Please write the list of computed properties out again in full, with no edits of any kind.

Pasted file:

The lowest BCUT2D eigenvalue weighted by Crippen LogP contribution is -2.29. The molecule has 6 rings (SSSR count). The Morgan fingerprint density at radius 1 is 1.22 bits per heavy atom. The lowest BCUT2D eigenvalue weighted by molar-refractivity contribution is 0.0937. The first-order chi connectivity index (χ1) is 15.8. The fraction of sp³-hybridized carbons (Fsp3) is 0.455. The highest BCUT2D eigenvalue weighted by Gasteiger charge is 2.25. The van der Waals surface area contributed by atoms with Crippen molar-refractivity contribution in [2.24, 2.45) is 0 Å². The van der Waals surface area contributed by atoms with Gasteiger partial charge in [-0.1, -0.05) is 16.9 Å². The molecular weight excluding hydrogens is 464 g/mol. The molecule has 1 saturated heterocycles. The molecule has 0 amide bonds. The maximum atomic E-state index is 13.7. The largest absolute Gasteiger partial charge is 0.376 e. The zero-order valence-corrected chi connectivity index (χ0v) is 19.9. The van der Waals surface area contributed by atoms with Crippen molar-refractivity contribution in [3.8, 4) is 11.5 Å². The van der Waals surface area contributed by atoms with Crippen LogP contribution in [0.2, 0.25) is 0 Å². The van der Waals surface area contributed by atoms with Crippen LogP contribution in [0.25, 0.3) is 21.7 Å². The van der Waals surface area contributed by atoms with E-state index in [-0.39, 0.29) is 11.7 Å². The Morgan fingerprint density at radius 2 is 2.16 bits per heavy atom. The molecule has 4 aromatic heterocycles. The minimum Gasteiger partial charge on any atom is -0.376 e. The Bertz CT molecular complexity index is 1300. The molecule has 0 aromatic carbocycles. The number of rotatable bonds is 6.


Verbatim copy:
The lowest BCUT2D eigenvalue weighted by Crippen LogP contribution is -2.29. The molecule has 6 rings (SSSR count). The Morgan fingerprint density at radius 1 is 1.22 bits per heavy atom. The lowest BCUT2D eigenvalue weighted by molar-refractivity contribution is 0.0937. The first-order chi connectivity index (χ1) is 15.8. The fraction of sp³-hybridized carbons (Fsp3) is 0.455. The highest BCUT2D eigenvalue weighted by Gasteiger charge is 2.25. The van der Waals surface area contributed by atoms with Crippen molar-refractivity contribution in [2.24, 2.45) is 0 Å². The van der Waals surface area contributed by atoms with Gasteiger partial charge in [-0.1, -0.05) is 16.9 Å². The molecular weight excluding hydrogens is 464 g/mol. The molecule has 1 saturated heterocycles. The molecule has 0 amide bonds. The maximum atomic E-state index is 13.7. The largest absolute Gasteiger partial charge is 0.376 e. The zero-order valence-corrected chi connectivity index (χ0v) is 19.9. The van der Waals surface area contributed by atoms with Crippen molar-refractivity contribution in [3.8, 4) is 11.5 Å². The van der Waals surface area contributed by atoms with Crippen LogP contribution in [0.2, 0.25) is 0 Å². The van der Waals surface area contributed by atoms with Crippen LogP contribution in [0.25, 0.3) is 21.7 Å². The van der Waals surface area contributed by atoms with E-state index in [-0.39, 0.29) is 11.7 Å². The Morgan fingerprint density at radius 2 is 2.16 bits per heavy atom. The molecule has 4 aromatic heterocycles. The minimum Gasteiger partial charge on any atom is -0.376 e. The Bertz CT molecular complexity index is 1300. The molecule has 0 aromatic carbocycles. The number of rotatable bonds is 6.